Loading...
You are here:  Home  >  News  >  Current Article

VINTAGE ALBANY- Albany “Firsts”

By   /   April 24, 2012  /   Comments

 

 

Left first airmail flight December 28, 1911; Upper right Thornwell H. Andrews, of Charlotte, N.C. in the cockpit of a 1911 Curtis biplane. This photo was taken in June of 1932, two years before his death. Lower right; first airmail stamp. 

 

 

Albany has had many “firsts” over the decades. Journal readers may be surprised by just how many “firsts” Albany can boast of.

On Saturday, February 9, 1889 Albany became the first city in the entire south to install the Edison Electric municipal incandescent light system. It was rumored that Thomas Edison himself came to Albany and supervised the installation. This writer was unable to confirm that part of the story, but it is known that Edison installed the same system later in Savannah and other Georgia cities. The new lights helped to put Albany on the map, tourists flocked in to see the lights. The Thomasville Times Newspaper in that same year reported that they too wanted the new electric light system. The paper stated that, “Albany was supplied with hundreds of electric lights at less the cost than we are paying for 60 or 70 poorly served gas lights.”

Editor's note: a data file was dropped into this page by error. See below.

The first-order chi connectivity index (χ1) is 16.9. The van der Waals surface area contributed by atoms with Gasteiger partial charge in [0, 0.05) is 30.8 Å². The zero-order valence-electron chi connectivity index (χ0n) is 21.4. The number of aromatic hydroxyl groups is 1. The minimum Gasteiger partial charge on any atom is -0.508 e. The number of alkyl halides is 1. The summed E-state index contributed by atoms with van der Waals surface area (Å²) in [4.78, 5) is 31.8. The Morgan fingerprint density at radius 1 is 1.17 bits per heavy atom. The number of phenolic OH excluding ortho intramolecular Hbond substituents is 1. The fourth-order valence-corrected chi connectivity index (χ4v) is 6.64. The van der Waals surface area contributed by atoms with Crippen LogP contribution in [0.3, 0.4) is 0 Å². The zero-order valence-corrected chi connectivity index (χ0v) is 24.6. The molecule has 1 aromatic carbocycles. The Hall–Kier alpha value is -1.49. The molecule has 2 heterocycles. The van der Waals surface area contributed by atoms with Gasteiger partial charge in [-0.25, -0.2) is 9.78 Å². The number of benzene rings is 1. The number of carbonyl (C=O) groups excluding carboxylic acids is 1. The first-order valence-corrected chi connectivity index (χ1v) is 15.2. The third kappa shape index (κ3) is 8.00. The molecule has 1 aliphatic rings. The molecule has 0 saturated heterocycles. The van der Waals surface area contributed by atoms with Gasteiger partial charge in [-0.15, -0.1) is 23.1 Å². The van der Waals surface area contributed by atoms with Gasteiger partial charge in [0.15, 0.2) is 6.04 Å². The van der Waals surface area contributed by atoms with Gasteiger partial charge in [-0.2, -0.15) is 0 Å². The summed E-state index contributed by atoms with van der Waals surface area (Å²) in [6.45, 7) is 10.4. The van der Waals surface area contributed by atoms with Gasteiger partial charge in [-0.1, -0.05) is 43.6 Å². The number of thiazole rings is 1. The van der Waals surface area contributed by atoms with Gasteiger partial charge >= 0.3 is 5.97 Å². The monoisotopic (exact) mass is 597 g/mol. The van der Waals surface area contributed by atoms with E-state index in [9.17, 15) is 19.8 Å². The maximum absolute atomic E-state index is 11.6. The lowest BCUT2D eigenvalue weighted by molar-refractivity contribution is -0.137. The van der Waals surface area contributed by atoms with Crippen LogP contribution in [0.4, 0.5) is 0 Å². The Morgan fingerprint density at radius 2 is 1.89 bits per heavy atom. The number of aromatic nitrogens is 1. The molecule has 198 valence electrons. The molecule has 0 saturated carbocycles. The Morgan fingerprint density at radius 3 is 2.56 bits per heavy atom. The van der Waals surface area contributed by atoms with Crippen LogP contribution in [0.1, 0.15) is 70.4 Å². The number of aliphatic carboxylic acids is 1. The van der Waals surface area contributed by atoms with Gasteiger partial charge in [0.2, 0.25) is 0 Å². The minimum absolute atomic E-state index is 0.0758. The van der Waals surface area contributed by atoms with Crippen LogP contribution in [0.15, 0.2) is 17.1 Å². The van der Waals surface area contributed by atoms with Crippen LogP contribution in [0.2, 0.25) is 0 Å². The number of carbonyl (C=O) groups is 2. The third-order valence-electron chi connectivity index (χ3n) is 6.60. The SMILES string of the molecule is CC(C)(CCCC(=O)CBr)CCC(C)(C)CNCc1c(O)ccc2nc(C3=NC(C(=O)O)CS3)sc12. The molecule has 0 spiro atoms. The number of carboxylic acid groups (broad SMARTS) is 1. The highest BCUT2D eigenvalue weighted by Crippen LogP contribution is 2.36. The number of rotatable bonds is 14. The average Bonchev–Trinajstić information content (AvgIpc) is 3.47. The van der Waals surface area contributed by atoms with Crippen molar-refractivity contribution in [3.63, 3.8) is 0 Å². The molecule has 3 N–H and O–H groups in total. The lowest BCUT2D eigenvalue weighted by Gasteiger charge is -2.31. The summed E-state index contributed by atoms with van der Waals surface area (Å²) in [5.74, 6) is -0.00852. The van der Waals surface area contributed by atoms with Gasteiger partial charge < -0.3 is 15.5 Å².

The Albany News and Advertiser reported the following story:  A Town Illuminated. The electric lights burned brightly Sunday night and illuminated a beautiful city. All of our citizens are congratulating themselves on the fact that Albany has electric lights and that we have the incandescent system instead of the arc light. The incandescent lamps burn with a beautiful and steady brightness, and the flickering and flaring of the arc light is wholly avoided. The city of Albany is illuminated so beautifully and uniformly that it almost seems that a soft moonlight floods our streets.

Nellie Butner Brimberry of Albany became the first Postmistress of a major United States Post Office in 1910. This was the same year that Dougherty County built the “new” post office and Federal courthouse on Broad Avenue. Brimberry was the first postmaster/postmistress to occupy the new building. Brimberry was also instrumental in helping to start the Pecan Exposition that was held here in Albany every year. Brimberry secured the right for local pecan growers package their product and send them to other locations by mail. This was a boost to the agricultural industry here and elsewhere.

Brimberry also inaugurated the very first airmail flight in the US. On December 28, 1911, a pilot by the name of Thornwell Andrews flew his “Curtis Pusher” from League Park Station (the baseball field and the old fairgrounds) in Albany for a distance of 10 miles out over the city and dropped a locked pouch of mail on his return flight to postal officials waiting below. Andrews, a native of Charlotte North Carolina, was a skilled auto mechanic and was the first professional pilot in North Carolina. The 24 year-old Andrews had been hired as a pilot by the Lindsey Hopkins Aviation Company.